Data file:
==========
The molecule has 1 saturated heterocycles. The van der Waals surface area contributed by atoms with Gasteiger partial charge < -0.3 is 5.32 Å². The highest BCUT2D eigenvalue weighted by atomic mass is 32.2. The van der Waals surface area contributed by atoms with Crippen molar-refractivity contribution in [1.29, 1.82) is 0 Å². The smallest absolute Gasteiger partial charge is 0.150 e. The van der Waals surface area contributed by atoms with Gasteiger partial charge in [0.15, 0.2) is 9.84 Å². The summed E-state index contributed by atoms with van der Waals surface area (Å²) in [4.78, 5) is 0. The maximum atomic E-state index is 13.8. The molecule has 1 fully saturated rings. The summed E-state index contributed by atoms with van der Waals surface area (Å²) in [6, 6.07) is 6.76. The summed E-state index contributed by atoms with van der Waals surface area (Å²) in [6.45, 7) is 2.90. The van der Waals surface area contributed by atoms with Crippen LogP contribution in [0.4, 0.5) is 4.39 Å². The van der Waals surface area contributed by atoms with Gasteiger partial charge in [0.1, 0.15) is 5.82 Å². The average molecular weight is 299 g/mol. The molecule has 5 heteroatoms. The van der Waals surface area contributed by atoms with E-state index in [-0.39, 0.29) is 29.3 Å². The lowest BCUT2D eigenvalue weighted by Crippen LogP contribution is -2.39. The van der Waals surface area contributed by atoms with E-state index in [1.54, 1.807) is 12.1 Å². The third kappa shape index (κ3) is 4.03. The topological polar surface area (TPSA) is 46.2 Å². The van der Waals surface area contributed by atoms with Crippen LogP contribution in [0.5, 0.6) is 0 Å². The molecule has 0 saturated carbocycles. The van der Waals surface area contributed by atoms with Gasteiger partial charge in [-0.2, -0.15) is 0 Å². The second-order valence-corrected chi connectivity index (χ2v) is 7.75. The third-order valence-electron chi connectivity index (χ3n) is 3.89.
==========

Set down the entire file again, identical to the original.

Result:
The molecule has 1 saturated heterocycles. The van der Waals surface area contributed by atoms with Gasteiger partial charge < -0.3 is 5.32 Å². The highest BCUT2D eigenvalue weighted by atomic mass is 32.2. The van der Waals surface area contributed by atoms with Crippen molar-refractivity contribution in [1.29, 1.82) is 0 Å². The smallest absolute Gasteiger partial charge is 0.150 e. The van der Waals surface area contributed by atoms with Gasteiger partial charge in [0.15, 0.2) is 9.84 Å². The summed E-state index contributed by atoms with van der Waals surface area (Å²) in [4.78, 5) is 0. The maximum atomic E-state index is 13.8. The molecule has 1 fully saturated rings. The summed E-state index contributed by atoms with van der Waals surface area (Å²) in [6, 6.07) is 6.76. The summed E-state index contributed by atoms with van der Waals surface area (Å²) in [6.45, 7) is 2.90. The van der Waals surface area contributed by atoms with Crippen LogP contribution in [0.4, 0.5) is 4.39 Å². The van der Waals surface area contributed by atoms with Gasteiger partial charge in [0.1, 0.15) is 5.82 Å². The average molecular weight is 299 g/mol. The molecule has 5 heteroatoms. The van der Waals surface area contributed by atoms with E-state index in [-0.39, 0.29) is 29.3 Å². The lowest BCUT2D eigenvalue weighted by Crippen LogP contribution is -2.39. The van der Waals surface area contributed by atoms with E-state index in [1.54, 1.807) is 12.1 Å². The third kappa shape index (κ3) is 4.03. The topological polar surface area (TPSA) is 46.2 Å². The van der Waals surface area contributed by atoms with Crippen LogP contribution in [0.5, 0.6) is 0 Å². The molecule has 0 saturated carbocycles. The van der Waals surface area contributed by atoms with Gasteiger partial charge in [-0.2, -0.15) is 0 Å². The second-order valence-corrected chi connectivity index (χ2v) is 7.75. The third-order valence-electron chi connectivity index (χ3n) is 3.89.